Temple ideas

What this temple in a Tamil Nadu village can teach us about the decolonization of the police

Is it just a fanciful imagination or just a gesture of thanksgiving to otherwise forgotten policemen who protected the village from a despicable calamity? The phenomenon is too widespread and too uniform for such localized explanations, although in many cases they cannot be ruled out either.

So what could be the reason, a deeper reason?

The reason could be rooted in Swarajya.

The concept of police force was a modern concept that was introduced by the British colonialists for their benefit. The police were part of the state mechanism of state protection. They were dehumanized machine pigs. They obeyed a colonial government. They were estranged from the people and often forced to work against their own people.

They maintained law and order as demanded by the colonial state – law and order that would benefit the Empire. They replaced the usual communal protection, which was organic to the social structure of Bharat. At the same time, the police forces were well structured and well networked. They were here to stay.

Even after independence, the same police force continued with the same structure, the same value system of obedience to the state machine and the same alienation. Thus, obedience to political bosses, police brutality and corruption became systemic in India, as in most postcolonial states. In all these countries, the police system began to become brutal and corrupt.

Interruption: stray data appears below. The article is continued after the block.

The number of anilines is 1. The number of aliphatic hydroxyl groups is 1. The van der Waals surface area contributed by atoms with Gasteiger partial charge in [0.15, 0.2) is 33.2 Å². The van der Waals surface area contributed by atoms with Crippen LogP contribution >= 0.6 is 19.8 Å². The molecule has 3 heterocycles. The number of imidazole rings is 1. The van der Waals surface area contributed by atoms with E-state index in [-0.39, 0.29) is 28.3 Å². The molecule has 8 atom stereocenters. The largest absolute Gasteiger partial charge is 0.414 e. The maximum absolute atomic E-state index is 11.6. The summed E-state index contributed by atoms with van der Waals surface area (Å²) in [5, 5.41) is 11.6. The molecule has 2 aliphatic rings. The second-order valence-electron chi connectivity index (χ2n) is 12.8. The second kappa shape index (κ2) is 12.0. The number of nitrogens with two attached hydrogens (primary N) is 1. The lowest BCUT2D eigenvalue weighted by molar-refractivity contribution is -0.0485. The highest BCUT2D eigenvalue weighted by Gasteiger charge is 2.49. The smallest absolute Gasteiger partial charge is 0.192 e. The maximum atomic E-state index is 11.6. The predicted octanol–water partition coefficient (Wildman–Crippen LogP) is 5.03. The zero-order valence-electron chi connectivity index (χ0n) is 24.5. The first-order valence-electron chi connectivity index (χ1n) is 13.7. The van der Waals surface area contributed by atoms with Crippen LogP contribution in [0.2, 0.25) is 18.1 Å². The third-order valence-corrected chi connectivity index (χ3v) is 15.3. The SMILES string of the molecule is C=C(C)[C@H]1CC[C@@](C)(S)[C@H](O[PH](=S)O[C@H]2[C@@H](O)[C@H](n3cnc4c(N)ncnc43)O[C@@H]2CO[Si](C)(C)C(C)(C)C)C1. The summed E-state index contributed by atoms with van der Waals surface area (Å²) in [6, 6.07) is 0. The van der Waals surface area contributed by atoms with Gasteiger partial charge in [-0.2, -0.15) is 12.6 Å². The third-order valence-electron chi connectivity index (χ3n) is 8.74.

Whereas in colonizing states the police were supposed to maintain order, serve the upper classes of society and also serve the public, in colonized states the police system was imposed to serve the colonial masters.

However, we can now say that the police are the friend of the public. The deeper coda still exists, hence the violence of human rights and the servitude to vested political interests. Courageous exceptions exist and they are only exceptions.

But Mother India is never inactive. She works and works mysteriously and majestically. She works slowly and steadily. In the hands of the village stapatis (traditional creators of divine forms) the policemen are represented in their very Western uniforms as being assistants to the guardian deities of the village. They are not cogs in the colonial and postcolonial state machine. They are not dehumanized parts of the system. They serve the Divine. They serve society as part of a sacred duty.

They are not helping a political boss or a colonial master. They assist the guardian deity of the village. And the guardian deity protects the famous “village Swarajya’. This is actually a great statement for Swarajya, autonomy. It combines the best of both worlds. The stapatis did not change the colonial uniforms. (It’s the same civilizational wisdom in the other stapatia Rashtra stapati, Dr Hedgewar, when he designed the RSS uniforms and marching tune.)